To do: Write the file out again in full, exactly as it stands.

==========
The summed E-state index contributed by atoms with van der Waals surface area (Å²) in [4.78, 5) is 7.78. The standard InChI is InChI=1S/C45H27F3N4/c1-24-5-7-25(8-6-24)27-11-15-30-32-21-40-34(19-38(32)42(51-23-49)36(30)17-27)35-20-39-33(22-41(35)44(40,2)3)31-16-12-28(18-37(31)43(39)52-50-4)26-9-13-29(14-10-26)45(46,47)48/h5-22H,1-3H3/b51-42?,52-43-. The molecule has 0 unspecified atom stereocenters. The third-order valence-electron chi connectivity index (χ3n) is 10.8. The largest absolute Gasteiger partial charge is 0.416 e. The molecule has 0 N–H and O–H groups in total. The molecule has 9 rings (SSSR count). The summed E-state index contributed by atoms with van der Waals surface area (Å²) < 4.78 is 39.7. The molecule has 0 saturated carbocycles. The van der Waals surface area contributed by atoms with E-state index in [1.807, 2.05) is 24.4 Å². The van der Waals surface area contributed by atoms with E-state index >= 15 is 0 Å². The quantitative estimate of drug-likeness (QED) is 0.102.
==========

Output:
The summed E-state index contributed by atoms with van der Waals surface area (Å²) in [4.78, 5) is 7.78. The standard InChI is InChI=1S/C45H27F3N4/c1-24-5-7-25(8-6-24)27-11-15-30-32-21-40-34(19-38(32)42(51-23-49)36(30)17-27)35-20-39-33(22-41(35)44(40,2)3)31-16-12-28(18-37(31)43(39)52-50-4)26-9-13-29(14-10-26)45(46,47)48/h5-22H,1-3H3/b51-42?,52-43-. The molecule has 0 unspecified atom stereocenters. The third-order valence-electron chi connectivity index (χ3n) is 10.8. The largest absolute Gasteiger partial charge is 0.416 e. The molecule has 0 N–H and O–H groups in total. The molecule has 9 rings (SSSR count). The summed E-state index contributed by atoms with van der Waals surface area (Å²) < 4.78 is 39.7. The molecule has 0 saturated carbocycles. The van der Waals surface area contributed by atoms with E-state index in [1.807, 2.05) is 24.4 Å². The van der Waals surface area contributed by atoms with E-state index >= 15 is 0 Å². The quantitative estimate of drug-likeness (QED) is 0.102.